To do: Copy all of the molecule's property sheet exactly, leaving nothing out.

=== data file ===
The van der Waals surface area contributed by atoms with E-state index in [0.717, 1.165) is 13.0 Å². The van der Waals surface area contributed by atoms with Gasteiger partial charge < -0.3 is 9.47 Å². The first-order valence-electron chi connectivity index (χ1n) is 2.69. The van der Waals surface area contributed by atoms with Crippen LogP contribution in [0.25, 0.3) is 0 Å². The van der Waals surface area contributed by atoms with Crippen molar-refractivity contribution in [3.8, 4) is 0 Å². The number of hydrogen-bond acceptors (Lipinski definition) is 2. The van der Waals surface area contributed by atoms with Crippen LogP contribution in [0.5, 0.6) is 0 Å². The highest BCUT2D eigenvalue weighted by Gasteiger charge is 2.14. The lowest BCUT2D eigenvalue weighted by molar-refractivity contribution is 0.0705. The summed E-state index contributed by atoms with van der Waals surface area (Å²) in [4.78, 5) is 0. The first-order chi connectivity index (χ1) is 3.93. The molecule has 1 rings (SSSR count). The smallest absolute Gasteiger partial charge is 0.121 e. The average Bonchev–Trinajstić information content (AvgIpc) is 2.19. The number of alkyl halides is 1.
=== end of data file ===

The van der Waals surface area contributed by atoms with E-state index in [0.717, 1.165) is 13.0 Å². The van der Waals surface area contributed by atoms with Gasteiger partial charge < -0.3 is 9.47 Å². The first-order valence-electron chi connectivity index (χ1n) is 2.69. The van der Waals surface area contributed by atoms with Crippen LogP contribution in [0.25, 0.3) is 0 Å². The van der Waals surface area contributed by atoms with Crippen molar-refractivity contribution in [3.8, 4) is 0 Å². The number of hydrogen-bond acceptors (Lipinski definition) is 2. The van der Waals surface area contributed by atoms with Crippen LogP contribution in [0.5, 0.6) is 0 Å². The highest BCUT2D eigenvalue weighted by Gasteiger charge is 2.14. The lowest BCUT2D eigenvalue weighted by molar-refractivity contribution is 0.0705. The summed E-state index contributed by atoms with van der Waals surface area (Å²) in [4.78, 5) is 0. The first-order chi connectivity index (χ1) is 3.93. The molecule has 1 rings (SSSR count). The smallest absolute Gasteiger partial charge is 0.121 e. The average Bonchev–Trinajstić information content (AvgIpc) is 2.19. The number of alkyl halides is 1.